A Beginners Guide to Prayer in Islam

How to Live & Develop as Muslim

By: Abul A`La Al-Mawdudi

Our Behavior

Brothers! Imagine the extraordinary kindness shown you by your Master! He asks you for things which really belong to Him and yet promises that it is a purchase He will pay you for. What unbounded generosity this is!

God has bought from the believers their lives and their possessions in return for Paradise. (At-Tawbah 9:111)

Such is the kindness of your Master. Now look at your conduct. You re-sell things to others which were given to you by your Master and which He had bought back from you.

And what a paltry price you accept for your precious things!

The ‘buyers’ make you work against the wishes of the Master. You serve them as if they are your sustainers. You sell them your brains and your bodies – indeed, everything that these rebels of God want to buy.

Can anything be more immoral than this? To sell a thing already sold is a legal and moral crime, even in this world. Those guilty of such crimes are tried in courts for cheating and fraud. Do you think you will escape trial in the court of God?

Who Is the True Muslim?

Brothers in Islam! Let us consider further the meaning and essential implications of the Kalimah (word); for it is the very foundation of Islam. Believe it and you enter Islam on its strength; understand it fully and mould your lives in accordance with it and you become true Muslims. Without it you can neither enter nor remain in Islam.

Read More: Who Is the Muslim and How to Be One?

The Parable

Allah calls it Kalimah Tayyibah, a good, pure and wholesome “word”, and thus defines it:

Are you not aware how God sets forth the parable of kalimah tayyibah? It is like a good tree – firmly rooted, its branches reaching into heaven. It gives its fruits every moment by the permission of its Lord. So God sets forth parables unto men that they may bethink themselves.

And the parable of kalimah khabithah (evil word) is like a corrupt tree – uprooted from the earth, having no permanence. God grants firmness unto those who have believed in the firm word, in the present life and in the world to come, and the wrongdoers He lets go astray, for God does whatever He wills. (Ibrahim 14: 24-27)

Kalimah Tayyibah is here likened to a noble tree, whose roots are firmly fixed in the earth and whose branches reach to the sky; and all the while it continues to yield abundant fruit, as commanded by its Lord.

Set against it is the kalimah khabithah, that is, an evil or corrupt word, a false belief and a baseless saying, which may be likened to a self-seeded plant ,growing in poor, shallow earth and easily plucked out with a single pull because its foots have no firm base.

So striking and beautiful is the parable that the more you reflect on it the more you will come to absorb the lessons that can be learnt from it.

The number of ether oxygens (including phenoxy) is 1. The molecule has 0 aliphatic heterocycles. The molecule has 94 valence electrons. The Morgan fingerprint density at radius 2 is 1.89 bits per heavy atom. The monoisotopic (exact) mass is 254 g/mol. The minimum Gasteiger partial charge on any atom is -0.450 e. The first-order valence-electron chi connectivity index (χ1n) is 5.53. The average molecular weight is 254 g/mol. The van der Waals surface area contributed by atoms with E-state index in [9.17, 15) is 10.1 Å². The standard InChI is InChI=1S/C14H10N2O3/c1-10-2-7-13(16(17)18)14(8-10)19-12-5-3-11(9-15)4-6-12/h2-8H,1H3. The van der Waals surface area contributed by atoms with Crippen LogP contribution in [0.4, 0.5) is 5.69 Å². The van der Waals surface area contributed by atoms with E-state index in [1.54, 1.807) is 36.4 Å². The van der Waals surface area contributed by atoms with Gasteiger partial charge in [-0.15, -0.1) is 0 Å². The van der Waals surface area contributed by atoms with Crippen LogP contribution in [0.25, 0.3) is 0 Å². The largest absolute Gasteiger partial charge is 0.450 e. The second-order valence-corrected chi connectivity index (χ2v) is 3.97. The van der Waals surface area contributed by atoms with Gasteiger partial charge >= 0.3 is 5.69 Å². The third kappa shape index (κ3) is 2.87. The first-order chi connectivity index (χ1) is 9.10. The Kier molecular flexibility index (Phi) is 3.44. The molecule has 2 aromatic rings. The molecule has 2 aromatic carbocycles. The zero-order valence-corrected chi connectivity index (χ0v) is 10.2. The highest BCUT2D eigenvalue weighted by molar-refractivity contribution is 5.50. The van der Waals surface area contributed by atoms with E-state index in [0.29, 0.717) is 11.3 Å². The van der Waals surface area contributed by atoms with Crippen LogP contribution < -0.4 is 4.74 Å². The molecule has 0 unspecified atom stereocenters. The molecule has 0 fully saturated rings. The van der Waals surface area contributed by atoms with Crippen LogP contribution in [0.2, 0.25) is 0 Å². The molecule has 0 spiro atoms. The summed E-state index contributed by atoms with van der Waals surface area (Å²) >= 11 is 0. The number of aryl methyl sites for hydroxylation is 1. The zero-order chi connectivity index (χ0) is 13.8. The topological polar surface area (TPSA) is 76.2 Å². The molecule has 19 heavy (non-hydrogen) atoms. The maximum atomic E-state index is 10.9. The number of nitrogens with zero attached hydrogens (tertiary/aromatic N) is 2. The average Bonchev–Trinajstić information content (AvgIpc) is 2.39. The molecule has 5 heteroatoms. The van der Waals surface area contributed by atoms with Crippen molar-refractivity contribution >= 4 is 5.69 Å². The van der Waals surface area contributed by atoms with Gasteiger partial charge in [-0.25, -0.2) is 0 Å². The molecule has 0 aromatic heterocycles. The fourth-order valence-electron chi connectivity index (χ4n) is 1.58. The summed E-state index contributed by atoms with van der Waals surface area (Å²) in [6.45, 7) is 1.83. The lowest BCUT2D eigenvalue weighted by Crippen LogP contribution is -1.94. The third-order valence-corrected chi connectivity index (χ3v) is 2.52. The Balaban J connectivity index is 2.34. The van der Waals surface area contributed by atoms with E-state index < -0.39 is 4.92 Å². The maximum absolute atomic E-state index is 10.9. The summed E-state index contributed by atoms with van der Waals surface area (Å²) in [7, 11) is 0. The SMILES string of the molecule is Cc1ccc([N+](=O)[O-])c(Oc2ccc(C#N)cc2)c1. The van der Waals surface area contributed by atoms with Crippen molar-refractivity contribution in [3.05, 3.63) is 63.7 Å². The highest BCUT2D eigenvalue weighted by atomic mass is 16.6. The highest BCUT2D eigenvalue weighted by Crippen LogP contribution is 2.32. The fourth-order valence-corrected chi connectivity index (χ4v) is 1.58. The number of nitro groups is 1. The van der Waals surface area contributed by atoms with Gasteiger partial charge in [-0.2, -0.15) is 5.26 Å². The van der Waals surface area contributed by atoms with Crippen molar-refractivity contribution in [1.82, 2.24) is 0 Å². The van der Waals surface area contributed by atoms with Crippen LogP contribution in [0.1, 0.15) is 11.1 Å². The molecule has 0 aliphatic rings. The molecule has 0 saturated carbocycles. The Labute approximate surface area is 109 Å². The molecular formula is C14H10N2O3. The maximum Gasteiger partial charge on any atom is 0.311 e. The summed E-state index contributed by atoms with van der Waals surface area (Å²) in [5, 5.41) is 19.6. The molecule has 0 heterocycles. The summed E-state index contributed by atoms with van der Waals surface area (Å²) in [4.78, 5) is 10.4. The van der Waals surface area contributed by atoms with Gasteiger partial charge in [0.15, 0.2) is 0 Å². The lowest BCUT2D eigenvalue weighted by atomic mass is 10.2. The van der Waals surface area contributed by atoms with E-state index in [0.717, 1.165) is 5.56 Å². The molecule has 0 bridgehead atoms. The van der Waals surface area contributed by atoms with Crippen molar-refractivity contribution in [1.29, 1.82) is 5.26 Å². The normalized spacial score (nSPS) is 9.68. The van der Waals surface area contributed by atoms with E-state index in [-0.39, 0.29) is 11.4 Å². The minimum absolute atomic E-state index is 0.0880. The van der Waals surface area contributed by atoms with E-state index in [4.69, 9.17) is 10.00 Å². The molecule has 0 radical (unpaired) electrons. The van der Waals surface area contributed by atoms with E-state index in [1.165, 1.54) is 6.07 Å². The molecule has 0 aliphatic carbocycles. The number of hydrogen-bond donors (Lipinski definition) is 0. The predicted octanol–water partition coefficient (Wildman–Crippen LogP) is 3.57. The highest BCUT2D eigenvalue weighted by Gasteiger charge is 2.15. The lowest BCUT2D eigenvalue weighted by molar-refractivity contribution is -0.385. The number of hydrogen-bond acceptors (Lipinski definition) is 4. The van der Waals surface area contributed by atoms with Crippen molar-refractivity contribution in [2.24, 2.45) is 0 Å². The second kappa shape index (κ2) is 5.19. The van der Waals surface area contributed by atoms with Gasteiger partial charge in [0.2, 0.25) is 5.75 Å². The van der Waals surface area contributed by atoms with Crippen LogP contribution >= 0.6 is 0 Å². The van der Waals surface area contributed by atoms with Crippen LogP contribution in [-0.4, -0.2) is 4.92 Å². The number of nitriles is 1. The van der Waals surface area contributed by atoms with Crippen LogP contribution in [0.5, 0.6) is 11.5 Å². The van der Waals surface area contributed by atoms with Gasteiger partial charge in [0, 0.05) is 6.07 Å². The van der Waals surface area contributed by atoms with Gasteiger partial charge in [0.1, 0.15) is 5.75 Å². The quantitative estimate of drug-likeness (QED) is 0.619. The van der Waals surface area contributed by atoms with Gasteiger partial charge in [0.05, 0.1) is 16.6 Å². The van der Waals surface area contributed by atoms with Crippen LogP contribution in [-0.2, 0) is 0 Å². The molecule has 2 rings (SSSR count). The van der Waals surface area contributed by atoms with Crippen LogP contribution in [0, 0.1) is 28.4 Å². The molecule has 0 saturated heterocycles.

Two Kinds of Trees

Consider examples of the two kinds of trees. Look at an oak tree. How firmly it is rooted, to what great height it reaches, how extensively its branches spread, what fine foliage it bears! How did this tree acquire such strength and magnificence? From the nature of its fruit, the acorn. Its seed has an inherent right to become a great tree.

And this right was so self-evident that when it made its claim, the earth, the water, the air, the warm day and the cool night, in fact, all the elements concerned, acknowledged it, and whatever it demanded from them was given to it.

Thus by merit it developed into a great tree; by yielding beneficial fruit and by the nobility of its dimensions it continued to demonstrate that it deserved to become a tree of mighty stature and that the help given it by the combined forces of earth and heaven was totally justified.

More! It was the duty of the elements to give such help because the power that is possessed by the earth, water and air and other elements to nourish, develop and mature trees is precisely meant for the purpose of helping trees of noble species.

But what about wild, self-seeded plants? Where are their strengths and virtues? Their roots are so shallow they can be pulled up by a child. They are so weak they wither away in the wind. If you touch them you may well be pricked by thorns.

If you taste them they may well be bitter and harmful. God, only, knows how many of these sprout every day, and wither away. Why are they as they are? The reason is that they do not possess the intrinsic right to grow that the acorn does and which allows the growth of the mighty oak.

When there are no trees of noble species to grow, the earth, which by its nature cannot remain fallow, tolerates the growth of shrubs and weeds. Water does give nourishment, and some energy is supplied by the air, but none of the elements accepts the right of existence of these plants as they do of the oak.

That is why neither the earth allows their roots to spread themselves within itself, nor is water willing wholeheartedly to give nourishment, nor is the air inclined to help them flourish.

So when, with this poor subsistence, these plants grow unhealthy, tasting bad, often bearing thorns and poisonous fruits, it is conclusively demonstrated that earth and heaven are not created to help the growth of such plants.

Keep these two examples before you and then think over the difference between the Kalimah Tayyibah and the kalimah khabithah.

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The article is an excerpt from Abul A`la Al-Mawdudi’s book “Let Us Be Muslims”.

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